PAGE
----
How to Trade the MACD: A High-level Analysis of the MACD Line Feature

Moving Average Convergence Divergence (MACD) is one of the most popular technical indicators used by traders.

It is a flexible indicator that can be used for determining the strength and direction of a trend. It has three distinct features and in this first post we are going to do a high-level analysis of one of those features, the MACD Line.

We will compare three of the most common MACD Line settings on the EUR/USD using daily bars over the past few years to determine whether or not there is a historical pattern that can be exploited.

What is the MACD Line?

The MACD Line was the first feature developed in the MACD indicator. It was developed around 1977 by Gerald Appel. The other two features are the MACD Signal Line, a smoothed average of the MACD Line, and the MACD Histogram, which is the difference between the Signal Line and the MACD Line.

MACD Indicator on EUR/USD 1-Day Bars

The MACD Line is composed of a fast and slow moving average. The value of the MACD Line is the difference between the two moving averages. The default settings for the two moving averages are typically 12-period (fast) and 26-period (slow) exponential moving averages and are generally calculated off of the close price of an asset. Using the MACD Line is the exact same as using a moving average cross. If you subtract the price of a fast-period moving average from the price of a slow-period moving average, you will get the value of the MACD Line. Gerald Appel also commonly uses default periods of 19- and 39-period EMAs while Tom Aspray, who added the histogram feature and studied the MACD in the 1980s commonly uses 10- and 20-period EMAs.

Gerald Appel claims, “As a general rule of thumb, the market climate is most unfavorable when the MACD is falling and below zero.” We’ll take the latter part of his rule of thumb to form our hypothesis; it is unfavorable to go long when the MACD Line is below 0 and it is unfavorable to go short when the MACD Line is above 0.

Using TRAIDE we can test exactly how favorable and unfavorable the market is when the MACD Line is above and below zero; We will try to find values of the MACD Line that lead to bullish and bearish moves the following day by looking at every trading day between August 1st, 2012 and March 24, 2015.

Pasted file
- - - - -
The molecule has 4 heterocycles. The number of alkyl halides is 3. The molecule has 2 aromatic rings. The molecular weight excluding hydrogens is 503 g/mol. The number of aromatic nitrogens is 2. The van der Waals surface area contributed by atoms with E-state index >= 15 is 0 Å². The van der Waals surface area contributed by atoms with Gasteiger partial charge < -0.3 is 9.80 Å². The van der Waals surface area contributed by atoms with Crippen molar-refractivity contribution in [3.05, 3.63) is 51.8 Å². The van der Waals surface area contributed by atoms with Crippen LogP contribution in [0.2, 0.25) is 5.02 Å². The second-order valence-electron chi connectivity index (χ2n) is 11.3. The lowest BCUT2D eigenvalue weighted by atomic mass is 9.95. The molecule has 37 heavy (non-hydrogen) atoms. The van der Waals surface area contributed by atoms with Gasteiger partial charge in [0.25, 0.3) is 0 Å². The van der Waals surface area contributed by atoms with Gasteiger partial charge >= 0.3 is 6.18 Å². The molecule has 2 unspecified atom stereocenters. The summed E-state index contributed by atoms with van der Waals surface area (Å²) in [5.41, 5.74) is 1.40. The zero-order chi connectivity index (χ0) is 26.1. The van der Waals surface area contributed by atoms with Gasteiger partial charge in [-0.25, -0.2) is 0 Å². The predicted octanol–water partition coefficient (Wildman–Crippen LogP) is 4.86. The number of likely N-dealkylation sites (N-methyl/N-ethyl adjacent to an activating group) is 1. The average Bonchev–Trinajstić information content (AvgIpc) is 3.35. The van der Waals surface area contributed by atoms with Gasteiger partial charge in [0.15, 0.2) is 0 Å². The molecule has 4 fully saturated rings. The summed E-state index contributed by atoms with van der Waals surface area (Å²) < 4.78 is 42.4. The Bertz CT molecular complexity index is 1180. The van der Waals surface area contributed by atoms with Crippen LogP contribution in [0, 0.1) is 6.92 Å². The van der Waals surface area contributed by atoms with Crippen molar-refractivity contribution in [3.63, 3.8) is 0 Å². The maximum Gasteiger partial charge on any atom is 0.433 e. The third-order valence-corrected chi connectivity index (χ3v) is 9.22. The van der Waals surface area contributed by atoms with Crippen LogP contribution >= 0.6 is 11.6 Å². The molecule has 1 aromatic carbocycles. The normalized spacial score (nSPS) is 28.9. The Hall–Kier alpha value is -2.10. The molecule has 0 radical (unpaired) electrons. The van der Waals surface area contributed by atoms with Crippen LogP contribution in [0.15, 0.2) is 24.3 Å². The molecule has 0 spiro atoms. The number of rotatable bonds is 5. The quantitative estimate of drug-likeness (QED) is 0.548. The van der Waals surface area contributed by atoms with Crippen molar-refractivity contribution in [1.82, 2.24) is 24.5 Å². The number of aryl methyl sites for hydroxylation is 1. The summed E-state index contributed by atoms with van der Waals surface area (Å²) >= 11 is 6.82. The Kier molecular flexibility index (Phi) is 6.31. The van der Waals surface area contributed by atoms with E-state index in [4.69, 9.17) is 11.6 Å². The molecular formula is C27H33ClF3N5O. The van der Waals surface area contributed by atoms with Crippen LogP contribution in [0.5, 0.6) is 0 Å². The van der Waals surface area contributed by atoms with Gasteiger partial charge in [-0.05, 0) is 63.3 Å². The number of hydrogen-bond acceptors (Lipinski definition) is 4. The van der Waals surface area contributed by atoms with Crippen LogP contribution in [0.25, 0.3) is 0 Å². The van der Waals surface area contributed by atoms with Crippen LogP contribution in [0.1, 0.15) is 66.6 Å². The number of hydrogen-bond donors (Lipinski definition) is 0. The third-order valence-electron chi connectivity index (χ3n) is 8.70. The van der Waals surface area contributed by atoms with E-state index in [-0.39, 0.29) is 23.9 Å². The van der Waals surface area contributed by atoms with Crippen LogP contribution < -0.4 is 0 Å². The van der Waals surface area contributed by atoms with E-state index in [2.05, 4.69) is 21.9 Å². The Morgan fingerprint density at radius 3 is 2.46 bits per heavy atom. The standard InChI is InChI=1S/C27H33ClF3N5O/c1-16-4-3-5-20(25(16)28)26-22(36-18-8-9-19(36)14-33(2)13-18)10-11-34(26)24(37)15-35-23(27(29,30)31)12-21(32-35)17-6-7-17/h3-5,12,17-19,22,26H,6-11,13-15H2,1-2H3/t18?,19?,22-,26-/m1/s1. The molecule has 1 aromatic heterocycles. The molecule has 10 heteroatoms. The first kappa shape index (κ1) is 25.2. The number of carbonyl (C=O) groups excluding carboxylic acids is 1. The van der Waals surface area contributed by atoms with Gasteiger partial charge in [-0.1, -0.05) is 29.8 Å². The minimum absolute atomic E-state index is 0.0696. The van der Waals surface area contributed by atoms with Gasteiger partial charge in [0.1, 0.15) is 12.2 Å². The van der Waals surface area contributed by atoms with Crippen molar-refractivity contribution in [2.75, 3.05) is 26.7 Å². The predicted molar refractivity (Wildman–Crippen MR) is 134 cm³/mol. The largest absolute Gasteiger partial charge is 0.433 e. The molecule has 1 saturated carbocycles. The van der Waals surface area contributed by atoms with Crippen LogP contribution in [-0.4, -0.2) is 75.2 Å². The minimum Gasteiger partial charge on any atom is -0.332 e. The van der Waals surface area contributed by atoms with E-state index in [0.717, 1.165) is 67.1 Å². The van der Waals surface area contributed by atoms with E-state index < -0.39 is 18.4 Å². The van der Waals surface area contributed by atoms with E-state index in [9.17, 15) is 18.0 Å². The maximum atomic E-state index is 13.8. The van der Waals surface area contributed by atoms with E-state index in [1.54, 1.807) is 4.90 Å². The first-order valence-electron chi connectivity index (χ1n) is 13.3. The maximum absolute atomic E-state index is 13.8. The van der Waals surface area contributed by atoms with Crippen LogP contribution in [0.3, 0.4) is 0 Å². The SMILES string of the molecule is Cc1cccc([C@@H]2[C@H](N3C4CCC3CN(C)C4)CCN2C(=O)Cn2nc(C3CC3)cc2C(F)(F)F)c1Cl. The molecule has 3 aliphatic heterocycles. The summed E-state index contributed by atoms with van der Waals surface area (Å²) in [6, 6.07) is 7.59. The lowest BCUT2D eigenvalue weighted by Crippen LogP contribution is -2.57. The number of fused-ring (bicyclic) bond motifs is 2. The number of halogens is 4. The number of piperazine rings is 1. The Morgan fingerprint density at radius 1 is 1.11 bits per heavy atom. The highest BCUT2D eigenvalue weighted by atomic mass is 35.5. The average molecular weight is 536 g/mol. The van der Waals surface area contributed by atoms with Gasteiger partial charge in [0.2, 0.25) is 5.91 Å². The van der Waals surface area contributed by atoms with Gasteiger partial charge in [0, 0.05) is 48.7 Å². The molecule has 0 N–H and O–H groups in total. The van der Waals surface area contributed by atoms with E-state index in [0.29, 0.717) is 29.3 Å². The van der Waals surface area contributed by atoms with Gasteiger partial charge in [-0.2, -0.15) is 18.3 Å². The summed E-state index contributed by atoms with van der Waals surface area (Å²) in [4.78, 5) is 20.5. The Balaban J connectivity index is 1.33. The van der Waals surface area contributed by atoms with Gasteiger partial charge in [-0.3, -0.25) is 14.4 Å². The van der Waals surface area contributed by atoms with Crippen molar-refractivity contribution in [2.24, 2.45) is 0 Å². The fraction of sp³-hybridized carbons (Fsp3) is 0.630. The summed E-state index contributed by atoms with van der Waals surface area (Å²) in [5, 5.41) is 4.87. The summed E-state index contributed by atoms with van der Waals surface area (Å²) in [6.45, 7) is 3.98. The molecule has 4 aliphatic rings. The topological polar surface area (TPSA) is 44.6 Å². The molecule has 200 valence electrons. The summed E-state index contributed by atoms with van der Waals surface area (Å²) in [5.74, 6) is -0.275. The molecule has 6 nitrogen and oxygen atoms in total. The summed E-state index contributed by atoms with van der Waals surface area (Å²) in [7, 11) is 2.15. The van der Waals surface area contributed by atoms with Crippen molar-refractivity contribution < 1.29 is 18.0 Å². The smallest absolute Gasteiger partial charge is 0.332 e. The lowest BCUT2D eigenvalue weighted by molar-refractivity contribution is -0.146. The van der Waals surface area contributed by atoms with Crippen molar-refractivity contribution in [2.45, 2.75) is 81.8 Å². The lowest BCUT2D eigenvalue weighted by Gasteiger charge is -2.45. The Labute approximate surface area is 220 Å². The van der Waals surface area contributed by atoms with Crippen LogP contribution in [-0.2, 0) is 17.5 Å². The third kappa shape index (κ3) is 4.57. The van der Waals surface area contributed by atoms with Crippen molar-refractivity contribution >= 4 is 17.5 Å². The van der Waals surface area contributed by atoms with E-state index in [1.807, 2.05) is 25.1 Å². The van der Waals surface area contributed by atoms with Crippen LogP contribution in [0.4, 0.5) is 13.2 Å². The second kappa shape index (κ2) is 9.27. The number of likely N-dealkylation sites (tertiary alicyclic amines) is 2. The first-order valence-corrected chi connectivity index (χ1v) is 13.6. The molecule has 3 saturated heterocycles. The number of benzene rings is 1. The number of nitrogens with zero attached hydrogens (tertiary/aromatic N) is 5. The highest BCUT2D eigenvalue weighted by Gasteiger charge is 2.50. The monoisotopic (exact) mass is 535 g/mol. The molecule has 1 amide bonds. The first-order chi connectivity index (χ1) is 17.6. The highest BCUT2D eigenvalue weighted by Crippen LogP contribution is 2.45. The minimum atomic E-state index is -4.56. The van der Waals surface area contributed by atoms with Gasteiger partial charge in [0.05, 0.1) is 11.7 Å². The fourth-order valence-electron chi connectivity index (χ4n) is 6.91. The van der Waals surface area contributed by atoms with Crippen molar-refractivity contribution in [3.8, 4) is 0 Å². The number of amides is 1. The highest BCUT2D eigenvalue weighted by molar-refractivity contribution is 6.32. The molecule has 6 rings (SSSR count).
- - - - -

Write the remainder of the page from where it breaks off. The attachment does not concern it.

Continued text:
MACD Line (12, 26-Period EMAs) Analysis

TRAIDE automatically generates a histogram of the empirical data to display the distribution of the MACD Line values over our date range. The histogram will show how many of the next days’ bars closed up and how many closed down for every MACD Line value over our date range.

To create the histogram, we will first select the asset we want to analyze, the timeframe and date range. We then select the MACD Line feature under the MACD indicator group in the middle column of TRAIDE’s Strategy Creation page. We can ignore the “Signal Moving Average Type” and “Signal Period” in the indicator settings because we are not using the MACD Signal feature.

Selecting the MACD in TRAIDE

Let’s click analyze and look at the distribution.

MACD Line EUR/USD Distribution

  • y-axis: The number of trades, or trading days, between 08/01/2012 and 03/24/2015.
  • x-axis:The values of the MACD Line, ranging from -0.026 to 0.018.
  • Dividing lines on x-axis: This is the width of a “bin”. There are 10 bins and the edges of the bins are labeled. For example, -0.022 to -0.018 is one bin.
  • Red bars: The height of red bars represents the number of trading days where the following day was bearish, or the close was lower than the open, in any particular bin.
  • Green bars: The height of green bars represents the number trading days where the following day was bullish, or the close was higher than the open. in any particular bin.
  • Shading of the bars: We won’t be using the shading, but this is the strength of signal for that bin. Darker green means that the algorithms found strong signals to go long and darker red bars means that TRAIDE’s algorithms found strong signals for going short.

Using our distribution, let’s test our hypothesis.

The first step is to remove the ambiguous information. The red and green bars in bin -0.002 (-20 pips) to 0.002 (20 pips) straddle the zero line; we don’t know whether the next day closed up or down since we cannot distinguish between the trades that occurred right around zero.

The next step is to click all of the green bars above 0.002 and all of the red bars below -0.002 and see what the accuracy is in our statistics table for each case. When we select the green bars, we are going long for all positive values of the MACD Line above 0.002 and going short for all negative values below -0.002. We want to see if just this simple rule will lead to over 50% of our trades being correct.

Selecting Positive and Negative MACD Line Values

What we find is that when the MACD Line is positive, the price on the next day tends to close higher than the previous bar’s close and when the MACD Line is negative, the price on the following day tends to close below the current day’s close. There were 640 trades in our sample.

It turns out that our hypothesis is true. There is a historical pattern; when the MACD Line is negative (less than -0.002), the next day is bearish 52% of the time and presents an unfavorable condition to go long. When the MACD Line is positive (greater than 0.002), the next day is bullish 54% of the time, presenting an unfavorable condition for going short.

Let’s dive in a little bit deeper and see if we can refine our MACD Line values. From the distribution, it looks like the tail ends of the histograms don’t present a clear historical pattern while the histogram bars on either side of the -0.002 to 0.002 bin appear to have a clear pattern.

Finding the Best Values for Long or Short (MACD Line (12, 26))

On the days where the MACD Line is greater than 0.002, but less than 0.006, the next day was bullish 58% of the time with 183 total trades. In other words, when the 12-period EMA is between 20 and 60 pips above the 26-period EMA the next day closed up 58% of the time. On the days where the MACD Line was less than -0.002 but greater than -0.006, the next day was bearish 52% of the time. We went from a sample size of 640 trades to 380.

Selecting The Best Positive and Negative MACD Line Values